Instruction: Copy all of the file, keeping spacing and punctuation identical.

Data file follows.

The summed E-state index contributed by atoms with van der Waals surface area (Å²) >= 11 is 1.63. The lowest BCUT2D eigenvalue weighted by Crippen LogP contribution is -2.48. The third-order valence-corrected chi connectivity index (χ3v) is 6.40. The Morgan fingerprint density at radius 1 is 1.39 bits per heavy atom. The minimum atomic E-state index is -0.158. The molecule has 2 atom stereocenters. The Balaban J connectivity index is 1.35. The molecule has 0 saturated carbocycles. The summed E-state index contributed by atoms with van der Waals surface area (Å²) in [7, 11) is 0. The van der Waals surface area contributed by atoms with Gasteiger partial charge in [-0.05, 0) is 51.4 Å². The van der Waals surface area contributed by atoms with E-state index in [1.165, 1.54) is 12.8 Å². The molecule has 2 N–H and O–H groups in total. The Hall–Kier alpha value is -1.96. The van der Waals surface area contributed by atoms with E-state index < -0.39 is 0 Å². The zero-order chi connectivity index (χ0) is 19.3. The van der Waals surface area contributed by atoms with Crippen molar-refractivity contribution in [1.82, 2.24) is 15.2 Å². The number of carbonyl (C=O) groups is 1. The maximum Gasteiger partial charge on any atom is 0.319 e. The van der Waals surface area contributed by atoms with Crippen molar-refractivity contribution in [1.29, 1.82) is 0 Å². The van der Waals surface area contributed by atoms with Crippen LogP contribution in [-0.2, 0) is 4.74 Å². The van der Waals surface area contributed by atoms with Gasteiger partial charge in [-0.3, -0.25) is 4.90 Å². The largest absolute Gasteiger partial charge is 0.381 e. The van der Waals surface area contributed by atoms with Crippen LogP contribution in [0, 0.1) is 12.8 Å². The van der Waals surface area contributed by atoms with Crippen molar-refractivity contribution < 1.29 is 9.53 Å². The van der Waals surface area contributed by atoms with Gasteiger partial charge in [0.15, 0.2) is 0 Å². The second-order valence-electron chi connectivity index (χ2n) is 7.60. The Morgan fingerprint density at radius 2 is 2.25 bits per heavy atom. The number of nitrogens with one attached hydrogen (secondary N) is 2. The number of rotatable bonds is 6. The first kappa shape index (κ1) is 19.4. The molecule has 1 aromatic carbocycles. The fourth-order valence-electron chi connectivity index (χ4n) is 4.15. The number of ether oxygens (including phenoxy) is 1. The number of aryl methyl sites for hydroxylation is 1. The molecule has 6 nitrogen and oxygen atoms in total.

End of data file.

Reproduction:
The summed E-state index contributed by atoms with van der Waals surface area (Å²) >= 11 is 1.63. The lowest BCUT2D eigenvalue weighted by Crippen LogP contribution is -2.48. The third-order valence-corrected chi connectivity index (χ3v) is 6.40. The Morgan fingerprint density at radius 1 is 1.39 bits per heavy atom. The minimum atomic E-state index is -0.158. The molecule has 2 atom stereocenters. The Balaban J connectivity index is 1.35. The molecule has 0 saturated carbocycles. The summed E-state index contributed by atoms with van der Waals surface area (Å²) in [7, 11) is 0. The van der Waals surface area contributed by atoms with Gasteiger partial charge in [-0.05, 0) is 51.4 Å². The van der Waals surface area contributed by atoms with E-state index in [1.165, 1.54) is 12.8 Å². The molecule has 2 N–H and O–H groups in total. The Hall–Kier alpha value is -1.96. The van der Waals surface area contributed by atoms with E-state index < -0.39 is 0 Å². The zero-order chi connectivity index (χ0) is 19.3. The van der Waals surface area contributed by atoms with Crippen molar-refractivity contribution in [1.82, 2.24) is 15.2 Å². The number of carbonyl (C=O) groups is 1. The maximum Gasteiger partial charge on any atom is 0.319 e. The van der Waals surface area contributed by atoms with Crippen molar-refractivity contribution in [1.29, 1.82) is 0 Å². The van der Waals surface area contributed by atoms with Crippen LogP contribution in [-0.2, 0) is 4.74 Å². The van der Waals surface area contributed by atoms with Gasteiger partial charge in [-0.3, -0.25) is 4.90 Å². The largest absolute Gasteiger partial charge is 0.381 e. The van der Waals surface area contributed by atoms with Crippen LogP contribution in [0, 0.1) is 12.8 Å². The van der Waals surface area contributed by atoms with Crippen molar-refractivity contribution < 1.29 is 9.53 Å². The van der Waals surface area contributed by atoms with Gasteiger partial charge in [0.15, 0.2) is 0 Å². The second-order valence-electron chi connectivity index (χ2n) is 7.60. The Morgan fingerprint density at radius 2 is 2.25 bits per heavy atom. The number of nitrogens with one attached hydrogen (secondary N) is 2. The number of rotatable bonds is 6. The first kappa shape index (κ1) is 19.4. The molecule has 1 aromatic carbocycles. The fourth-order valence-electron chi connectivity index (χ4n) is 4.15. The number of ether oxygens (including phenoxy) is 1. The number of aryl methyl sites for hydroxylation is 1. The molecule has 6 nitrogen and oxygen atoms in total.